Avram is promised success and a wonderful land by God. But no sooner does he arrive there when he is beset with difficulties. There is famine. He has to go down to Egypt with all its challenges. He nearly loses his wife but it all works out for the best. When he returns to Canaan, there is a conflict between him and his nephew Lot and the family splits. He gets caught up in the battle of the four kings against the five. He has no son to succeed him and when he takes a ‘surrogate’ and she gives birth there is even more conflict at home. And yet at the same time Avram is getting stronger and richer and his spiritual life is deeper.
And that is how life treats us too. It is rarely all perfect. There are good times and bad times, one moment down, the next up, new problems, new joys. The art of living a good and spiritual life is being able to take the rough with the smooth and count one’s blessings. For as long as we are alive there is hope and joy just as much as there are tears. And if one really believes there is more to life than the physical then one cope a little easier too knowing this world is only part of the picture.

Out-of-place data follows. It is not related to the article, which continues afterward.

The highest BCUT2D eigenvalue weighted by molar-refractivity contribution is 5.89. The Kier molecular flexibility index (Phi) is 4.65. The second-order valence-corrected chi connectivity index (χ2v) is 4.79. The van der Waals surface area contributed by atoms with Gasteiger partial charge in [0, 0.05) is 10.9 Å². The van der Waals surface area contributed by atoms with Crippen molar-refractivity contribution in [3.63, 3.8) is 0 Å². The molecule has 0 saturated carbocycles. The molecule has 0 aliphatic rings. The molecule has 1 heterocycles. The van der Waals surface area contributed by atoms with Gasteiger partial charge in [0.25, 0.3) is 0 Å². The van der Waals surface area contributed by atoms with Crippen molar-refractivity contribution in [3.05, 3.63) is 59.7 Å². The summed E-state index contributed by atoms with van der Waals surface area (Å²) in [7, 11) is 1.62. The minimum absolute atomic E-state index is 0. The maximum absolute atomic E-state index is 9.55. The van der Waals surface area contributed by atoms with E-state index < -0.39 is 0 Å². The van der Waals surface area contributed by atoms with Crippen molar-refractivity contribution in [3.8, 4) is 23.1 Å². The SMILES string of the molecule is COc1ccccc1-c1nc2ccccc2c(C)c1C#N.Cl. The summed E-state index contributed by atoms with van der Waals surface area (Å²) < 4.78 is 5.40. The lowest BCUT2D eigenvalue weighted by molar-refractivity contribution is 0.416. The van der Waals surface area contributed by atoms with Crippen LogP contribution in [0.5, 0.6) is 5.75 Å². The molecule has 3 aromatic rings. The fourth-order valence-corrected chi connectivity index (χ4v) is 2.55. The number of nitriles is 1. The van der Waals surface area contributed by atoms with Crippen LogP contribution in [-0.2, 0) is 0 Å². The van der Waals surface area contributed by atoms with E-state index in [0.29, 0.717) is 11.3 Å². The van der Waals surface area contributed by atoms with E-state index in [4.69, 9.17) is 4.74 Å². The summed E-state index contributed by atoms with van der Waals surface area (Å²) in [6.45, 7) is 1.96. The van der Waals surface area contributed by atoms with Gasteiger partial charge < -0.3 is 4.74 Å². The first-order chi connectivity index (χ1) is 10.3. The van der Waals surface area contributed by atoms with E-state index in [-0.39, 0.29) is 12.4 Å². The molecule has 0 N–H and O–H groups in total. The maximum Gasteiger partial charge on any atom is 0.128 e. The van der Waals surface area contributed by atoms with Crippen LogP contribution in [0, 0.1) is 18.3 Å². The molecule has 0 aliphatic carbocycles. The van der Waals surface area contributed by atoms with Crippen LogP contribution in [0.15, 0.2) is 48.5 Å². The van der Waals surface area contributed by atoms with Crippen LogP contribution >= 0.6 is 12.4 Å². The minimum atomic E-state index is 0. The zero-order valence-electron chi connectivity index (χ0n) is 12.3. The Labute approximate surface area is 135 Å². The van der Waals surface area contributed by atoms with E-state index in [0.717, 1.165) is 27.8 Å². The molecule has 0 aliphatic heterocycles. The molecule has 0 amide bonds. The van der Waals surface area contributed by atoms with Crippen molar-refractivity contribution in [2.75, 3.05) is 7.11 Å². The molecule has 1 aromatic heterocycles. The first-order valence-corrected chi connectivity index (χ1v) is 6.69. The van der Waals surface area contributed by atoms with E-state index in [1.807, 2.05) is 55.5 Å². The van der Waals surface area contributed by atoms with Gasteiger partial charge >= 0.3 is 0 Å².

That is why Avram I such a wonderful example to us all. He developed from being a poor refugee to the wealthy founder of a tribe that would develop and splinter off into the major peoples and religions of the Western world. Conflict seems to be the human condition. What is remarkable about Avraham is that despite being surrounded by evil and corrupt peoples (as well some good ones of course) he can nevertheless get on with others who are very different. Sodom and Gemorrah excluded strangers. Avraham welcomed them. The fact is that ever since, those societies that have welcomed strangers and outsiders have been enriched, prospered and grown. Those which have been busy excluding, have tended to wither and decline.